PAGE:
Okay how do they design that, you can’t design it in general so you say what is the essence of the scene in terms of the plot, right it is the place where they meet in secret oh I get it they can’t get married so they meet in secret so it is not the place where they fall in love you getting more specific it is the place where they meet in secret.
So now you telling the story to each person in a way that allows them to use their art to serve the origin of the of the play which is the plot and all the plot is what the hero wants that’s what the plot is and nothing else makes any difference.
Just pay attention because if you tell them the joke they are going to pay attention to the joke they are going to anticipate the punch line, okay so if I say to you 2 guys are on leave and they are walking down the highway and they are hot and thirsty and they walking down the highway to try and hitch a ride to an area once controlled by Samarian, Samaria an ancient land blah, blah, whose customs different from.
What happen to the joke, it’s 2 guys walking down the road you can’t make Samaria interesting enough to make up to the fact that you just ruin the joke so that how movie making is very close to telling a joke. We laugh because we think we understand the progression and was surprise at the end by something that as surprising and inevitable, which we know that by the best Jew that ever live Aristotle said that the ending has got to be surprising and inevitable.
INTERVIEWER: Your earlier spring praise you make (21:21) the untouchable is there a difference in your opinion from adapting and fitting your own.
DAVID MAMET MASTERCLASS MAMET: Yes, so the untouchables I made that after (inaudible) I made from a book ad also the verdict I adapted from a book.
INTERVIEWER: So how do I do it.
DAVID MAMET MASTERCLASS: Here is the problem if somebody I would say, I was raised around a lot of mo vies not anymore(inaudible21:52) I use to lot of movies and people would say what’s your deal and I would say here is my deal, you pay e a lot of money I write the best movie I am capable of writing an you hate it .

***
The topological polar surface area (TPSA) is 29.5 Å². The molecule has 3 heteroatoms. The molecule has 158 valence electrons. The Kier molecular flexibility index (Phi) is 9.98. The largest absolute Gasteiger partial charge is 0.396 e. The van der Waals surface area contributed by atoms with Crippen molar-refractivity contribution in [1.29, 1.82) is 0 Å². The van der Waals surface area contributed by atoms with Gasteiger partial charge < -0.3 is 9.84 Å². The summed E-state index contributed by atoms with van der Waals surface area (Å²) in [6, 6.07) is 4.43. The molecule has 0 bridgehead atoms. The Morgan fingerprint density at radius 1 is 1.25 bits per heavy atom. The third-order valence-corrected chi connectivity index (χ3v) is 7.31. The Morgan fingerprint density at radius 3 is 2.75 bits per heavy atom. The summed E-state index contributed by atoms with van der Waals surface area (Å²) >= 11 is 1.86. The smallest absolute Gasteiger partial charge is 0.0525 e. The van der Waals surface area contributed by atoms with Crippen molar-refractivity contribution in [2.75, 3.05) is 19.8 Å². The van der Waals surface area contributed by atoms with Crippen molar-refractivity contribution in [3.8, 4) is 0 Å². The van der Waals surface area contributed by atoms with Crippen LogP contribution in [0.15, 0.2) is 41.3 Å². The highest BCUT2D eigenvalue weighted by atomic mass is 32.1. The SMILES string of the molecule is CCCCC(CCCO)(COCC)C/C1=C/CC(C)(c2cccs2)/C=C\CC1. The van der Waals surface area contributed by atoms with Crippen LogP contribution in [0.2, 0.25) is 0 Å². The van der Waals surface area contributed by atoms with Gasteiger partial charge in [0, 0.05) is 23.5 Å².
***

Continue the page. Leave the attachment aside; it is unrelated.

That was always true because somebody writes the book they don’t have a script writer right, they aren’t the movie make they aren’t the script writer they are the executive they legitimately live by the book and “when he looked into her eyes he saw a reflection of everything he ever wanted to be and it frightened him”. How do you make a picture of that, right at the end of the day you got to get a picture. I read one scene it was outside the window New York in all its specious splendour.
So the people who write books or the people who buy books buy them for the narrative content, that’s what they like about the book. He remembers the squish, squish of her sandals on the wet streets of Jerusalem, how has that scene change since the last. I mean you can’t take a picture of it.
If you can’t take a picture of it, it doesn’t belong in a scene play so the guy paid you a lot of money to write you the best script which he know how which he is going to hate, where is the squish, squish of the sandals so he has got a legitimate point but there is no spoken about.(23:23)
INTERVIEWER: You go to a producer or studio and pitch for new movies like David Mamet Masterclass?
DAVID MAMET MASTERCLASS: No because I am always brilliant on a pitch because I never know what I am saying so it doesn’t make any difference because they are not going to remember anyway, but the pitch for the movie is really it basically disappear Hollywood is basically dead to the highest point of the movies business is who controls the distribution.